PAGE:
Near the end of Thursday’s 2+ hour forum on Minnie Minoso’s Hall of Fame candidacy at U.S. Cellular Field, host Pedro Gomez noted that there was one individual who badly regretted not being present and sent his best wishes; Jerry Reinsdorf.
It was at this moment that the entire PR blitz that the White Sox have launched since Minoso was announced as eligible for the Veteran’s Committee vote, culminating in Thursday’s presentation featuring baseball historians, statisticians, teammate and countrymen praising his legacy, as an expression of Chairman Reinsdorf’s love and appreciation for Minoso, and Minnie’s indefatigable devotion to the sport and the franchise.
“Beautiful,” Minoso said at the end of the program, “I hope everyone can have a day like this in their life.”
Indeed, even if Minoso doesn’t get in, he’ll have a day where his career was honored and revered by his peers to look back on.
Minoso’s on-the-field case for the Hall is well-known, but was articulated thoroughly on Thursday. Don Zminda of Stats, LLC isolated the eleven-year prime of Minoso from 1951 to 1961, during which time he was in the top 5 in the AL in both batting average and on-base percentage, as well as counting stats like hits, runs and stolen bases. This allowed for a lot of use of the phrase “behind only Mickey Mantle”, or “behind only Ted Williams”, which are useful names to bring up during a Hall of Fame discussion.
Minoso has been on the outside looking in with all of his stats on public record for a while, though. As such, historian Rich Lindberg stressed the need to recognize the historical significance of Minoso’s playing style. While Minoso’s five-tool talent skill set was lauded throughout, Lindberg credited Minoso’s initially prolific base-stealing (led the league in his first three years with the Sox) as the catalyst for the team philosophy of aggressive baserunning, which culminated with the Go-Go Sox that took home the pennant of 1959.
Consistently throughout the forum, Minoso’s birth year was cited as 1922, placing him at 28 years of age at the time of his MLB debut, and for his part Minoso never corrected it to the 1925 birthdate he’s often cited as having. It’s a not insignificant distinction, since a career that was delayed till age 28 for circumstances beyond Minoso’s controls and continued deep into his 30’s reads as more remarkable than a career that began at 25 and followed a more normal aging curve.
Ultimately, it’s unlikely that Minoso will get voted in because his same numbers get cast in a new light, it’ll be because his role as a trailblazer and ambassador for the sport will be recognized and given its proper weight. To that end, historian Adrian Burgos, Jr. detailed the enormity of Minoso’s role as the first black-latino player in major league baseball, and the first player of color for the White Sox, but the strongest attestation of his impact in this regard came from fellow Cuban players Tony Perez (Hall of Famer) and Luis Tiant (Fellow Veteran’s Ballot Candidate).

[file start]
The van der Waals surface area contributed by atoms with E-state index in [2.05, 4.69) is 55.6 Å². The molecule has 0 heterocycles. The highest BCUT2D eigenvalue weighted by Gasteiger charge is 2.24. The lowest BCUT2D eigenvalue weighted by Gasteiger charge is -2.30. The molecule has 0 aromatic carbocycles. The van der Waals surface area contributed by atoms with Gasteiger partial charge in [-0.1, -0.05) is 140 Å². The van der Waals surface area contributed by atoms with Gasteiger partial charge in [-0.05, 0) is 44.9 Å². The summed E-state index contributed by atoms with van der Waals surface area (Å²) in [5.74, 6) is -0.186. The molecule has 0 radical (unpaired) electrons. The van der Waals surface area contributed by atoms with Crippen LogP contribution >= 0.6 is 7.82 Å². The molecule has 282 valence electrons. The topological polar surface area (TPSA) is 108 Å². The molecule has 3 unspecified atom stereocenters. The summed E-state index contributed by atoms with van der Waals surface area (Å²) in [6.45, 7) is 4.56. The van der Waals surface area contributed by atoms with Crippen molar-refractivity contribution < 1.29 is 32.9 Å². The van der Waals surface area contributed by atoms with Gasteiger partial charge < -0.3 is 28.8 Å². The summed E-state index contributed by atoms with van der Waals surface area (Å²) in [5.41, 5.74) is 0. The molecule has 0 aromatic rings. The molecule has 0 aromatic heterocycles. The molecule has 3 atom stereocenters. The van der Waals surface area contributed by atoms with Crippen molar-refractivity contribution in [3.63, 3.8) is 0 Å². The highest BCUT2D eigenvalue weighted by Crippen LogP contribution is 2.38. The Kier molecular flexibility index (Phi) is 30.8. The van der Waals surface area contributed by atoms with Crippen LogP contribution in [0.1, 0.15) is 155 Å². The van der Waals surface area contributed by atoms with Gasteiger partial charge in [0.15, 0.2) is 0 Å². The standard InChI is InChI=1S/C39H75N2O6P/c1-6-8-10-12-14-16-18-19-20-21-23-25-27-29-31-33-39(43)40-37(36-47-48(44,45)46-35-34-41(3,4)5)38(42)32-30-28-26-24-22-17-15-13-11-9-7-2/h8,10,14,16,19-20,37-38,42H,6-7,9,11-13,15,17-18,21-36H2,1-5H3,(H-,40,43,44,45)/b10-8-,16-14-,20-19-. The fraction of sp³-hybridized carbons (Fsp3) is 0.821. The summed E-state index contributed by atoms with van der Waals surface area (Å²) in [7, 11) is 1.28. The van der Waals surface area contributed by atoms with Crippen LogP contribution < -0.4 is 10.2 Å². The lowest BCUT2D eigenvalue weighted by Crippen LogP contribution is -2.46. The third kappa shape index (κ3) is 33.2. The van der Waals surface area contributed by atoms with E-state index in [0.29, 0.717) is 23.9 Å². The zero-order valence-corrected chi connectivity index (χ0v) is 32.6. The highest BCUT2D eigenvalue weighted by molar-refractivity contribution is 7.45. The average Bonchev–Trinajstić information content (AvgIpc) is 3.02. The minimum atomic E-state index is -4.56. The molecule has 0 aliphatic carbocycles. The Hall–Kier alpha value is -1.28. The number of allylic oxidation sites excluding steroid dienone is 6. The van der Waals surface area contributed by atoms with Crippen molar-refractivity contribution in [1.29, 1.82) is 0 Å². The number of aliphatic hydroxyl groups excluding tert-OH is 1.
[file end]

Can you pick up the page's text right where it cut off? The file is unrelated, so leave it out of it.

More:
Both Tiant and Perez cited Minoso as being a national phenomenon and idol while they were impressionable youths in Cuba. Growing up, Perez always said “I want to play like Minnie Minoso”, while Tiant referred to Minoso as a father-figure for all Cuban ballplayers who came after him.
Surprisingly enough, that sentiment was echoed by Minoso’s white teammates with the Sox. Jim Landis, who debuted with the team six years after Minoso, claimed to refer to him as “Papa” in the clubhouse. Jim Rivera recalled Minoso as a coach in the field, providing positioning instructions to the other outfielders, and White Sox great Billy Pierce simply confirmed, “he was one of us.”
It was an outpouring of appreciation to a man who by all accounts, has matched the days proceedings in graciousness throughout his entire career and life, both as a groundbreaking and inspiring player, and as an ambassador for the sport and the White Sox franchise ever since. As Lindberg noted, “I don’t think there’s a man, woman, or child in Chicago who doesn’t have Minnie Minoso’s autograph.”
After a lifetime spent being deferential and accommodating (Minoso’s session included an anecdote about absorbing a beanball, as well as subsequent racial epithets from the pitcher, and responding by smiling and flipping the ball back to the mound), Minoso doesn’t have to be bashful anymore about coveting the ultimate honor and validation of his career.
“It’s what every player dreams of,” he stated frankly, “I hope God will let me be in good health to enjoy it.”
I’ll second that.
Thanks to Marty Maloney and the White Sox for putting on a great forum and luncheon, and thanks to Minnie for telling me to go get some food already.